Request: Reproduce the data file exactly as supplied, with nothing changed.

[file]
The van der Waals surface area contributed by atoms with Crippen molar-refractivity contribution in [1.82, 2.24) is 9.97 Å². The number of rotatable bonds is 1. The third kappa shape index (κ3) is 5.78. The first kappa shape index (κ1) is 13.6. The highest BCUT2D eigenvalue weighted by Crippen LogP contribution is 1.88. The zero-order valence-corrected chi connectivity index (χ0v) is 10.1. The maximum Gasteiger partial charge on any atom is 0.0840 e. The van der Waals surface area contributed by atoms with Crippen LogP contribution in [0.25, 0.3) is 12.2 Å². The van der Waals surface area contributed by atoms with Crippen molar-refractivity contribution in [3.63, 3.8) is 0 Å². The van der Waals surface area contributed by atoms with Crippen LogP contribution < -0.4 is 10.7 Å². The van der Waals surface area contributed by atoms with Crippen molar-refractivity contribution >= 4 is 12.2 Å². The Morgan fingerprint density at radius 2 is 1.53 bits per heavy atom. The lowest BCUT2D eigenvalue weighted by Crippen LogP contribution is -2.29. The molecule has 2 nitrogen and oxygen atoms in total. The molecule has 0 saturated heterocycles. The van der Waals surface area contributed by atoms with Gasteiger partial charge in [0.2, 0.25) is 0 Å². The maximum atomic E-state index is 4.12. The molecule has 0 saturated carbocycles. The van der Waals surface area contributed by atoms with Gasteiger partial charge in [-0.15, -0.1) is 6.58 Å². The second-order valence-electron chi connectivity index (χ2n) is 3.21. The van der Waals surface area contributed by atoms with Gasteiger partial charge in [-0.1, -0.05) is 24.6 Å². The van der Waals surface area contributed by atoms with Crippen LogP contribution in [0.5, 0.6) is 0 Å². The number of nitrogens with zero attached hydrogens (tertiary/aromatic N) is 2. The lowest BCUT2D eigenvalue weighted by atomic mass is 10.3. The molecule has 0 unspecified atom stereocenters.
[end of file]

The van der Waals surface area contributed by atoms with Crippen molar-refractivity contribution in [1.82, 2.24) is 9.97 Å². The number of rotatable bonds is 1. The third kappa shape index (κ3) is 5.78. The first kappa shape index (κ1) is 13.6. The highest BCUT2D eigenvalue weighted by Crippen LogP contribution is 1.88. The zero-order valence-corrected chi connectivity index (χ0v) is 10.1. The maximum Gasteiger partial charge on any atom is 0.0840 e. The van der Waals surface area contributed by atoms with Crippen LogP contribution in [0.25, 0.3) is 12.2 Å². The van der Waals surface area contributed by atoms with Crippen molar-refractivity contribution in [3.63, 3.8) is 0 Å². The van der Waals surface area contributed by atoms with Crippen LogP contribution < -0.4 is 10.7 Å². The van der Waals surface area contributed by atoms with Crippen molar-refractivity contribution >= 4 is 12.2 Å². The Morgan fingerprint density at radius 2 is 1.53 bits per heavy atom. The lowest BCUT2D eigenvalue weighted by Crippen LogP contribution is -2.29. The molecule has 2 nitrogen and oxygen atoms in total. The molecule has 0 saturated heterocycles. The van der Waals surface area contributed by atoms with Gasteiger partial charge in [0.2, 0.25) is 0 Å². The maximum atomic E-state index is 4.12. The molecule has 0 saturated carbocycles. The van der Waals surface area contributed by atoms with Gasteiger partial charge in [-0.15, -0.1) is 6.58 Å². The second-order valence-electron chi connectivity index (χ2n) is 3.21. The van der Waals surface area contributed by atoms with Gasteiger partial charge in [-0.1, -0.05) is 24.6 Å². The van der Waals surface area contributed by atoms with Crippen LogP contribution in [0.5, 0.6) is 0 Å². The number of nitrogens with zero attached hydrogens (tertiary/aromatic N) is 2. The lowest BCUT2D eigenvalue weighted by atomic mass is 10.3. The molecule has 0 unspecified atom stereocenters.